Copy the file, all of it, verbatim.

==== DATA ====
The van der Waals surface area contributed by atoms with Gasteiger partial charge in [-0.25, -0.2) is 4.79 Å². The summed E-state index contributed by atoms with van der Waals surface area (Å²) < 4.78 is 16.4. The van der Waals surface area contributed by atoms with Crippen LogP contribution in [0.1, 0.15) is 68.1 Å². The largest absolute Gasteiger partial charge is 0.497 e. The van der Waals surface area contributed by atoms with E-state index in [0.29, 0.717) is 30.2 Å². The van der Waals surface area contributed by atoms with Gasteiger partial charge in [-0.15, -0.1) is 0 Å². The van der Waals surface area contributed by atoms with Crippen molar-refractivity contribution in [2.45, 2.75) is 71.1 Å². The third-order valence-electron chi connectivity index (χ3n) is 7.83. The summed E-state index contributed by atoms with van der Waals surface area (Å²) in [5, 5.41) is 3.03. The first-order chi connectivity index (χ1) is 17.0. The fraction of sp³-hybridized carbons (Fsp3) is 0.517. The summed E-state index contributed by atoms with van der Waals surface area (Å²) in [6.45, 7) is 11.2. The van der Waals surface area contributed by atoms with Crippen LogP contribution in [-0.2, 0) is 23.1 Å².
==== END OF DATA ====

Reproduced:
The van der Waals surface area contributed by atoms with Gasteiger partial charge in [-0.25, -0.2) is 4.79 Å². The summed E-state index contributed by atoms with van der Waals surface area (Å²) < 4.78 is 16.4. The van der Waals surface area contributed by atoms with Crippen LogP contribution in [0.1, 0.15) is 68.1 Å². The largest absolute Gasteiger partial charge is 0.497 e. The van der Waals surface area contributed by atoms with E-state index in [0.29, 0.717) is 30.2 Å². The van der Waals surface area contributed by atoms with Gasteiger partial charge in [-0.15, -0.1) is 0 Å². The van der Waals surface area contributed by atoms with Crippen molar-refractivity contribution in [2.45, 2.75) is 71.1 Å². The third-order valence-electron chi connectivity index (χ3n) is 7.83. The summed E-state index contributed by atoms with van der Waals surface area (Å²) in [5, 5.41) is 3.03. The first-order chi connectivity index (χ1) is 17.0. The fraction of sp³-hybridized carbons (Fsp3) is 0.517. The summed E-state index contributed by atoms with van der Waals surface area (Å²) in [6.45, 7) is 11.2. The van der Waals surface area contributed by atoms with Crippen LogP contribution in [-0.2, 0) is 23.1 Å².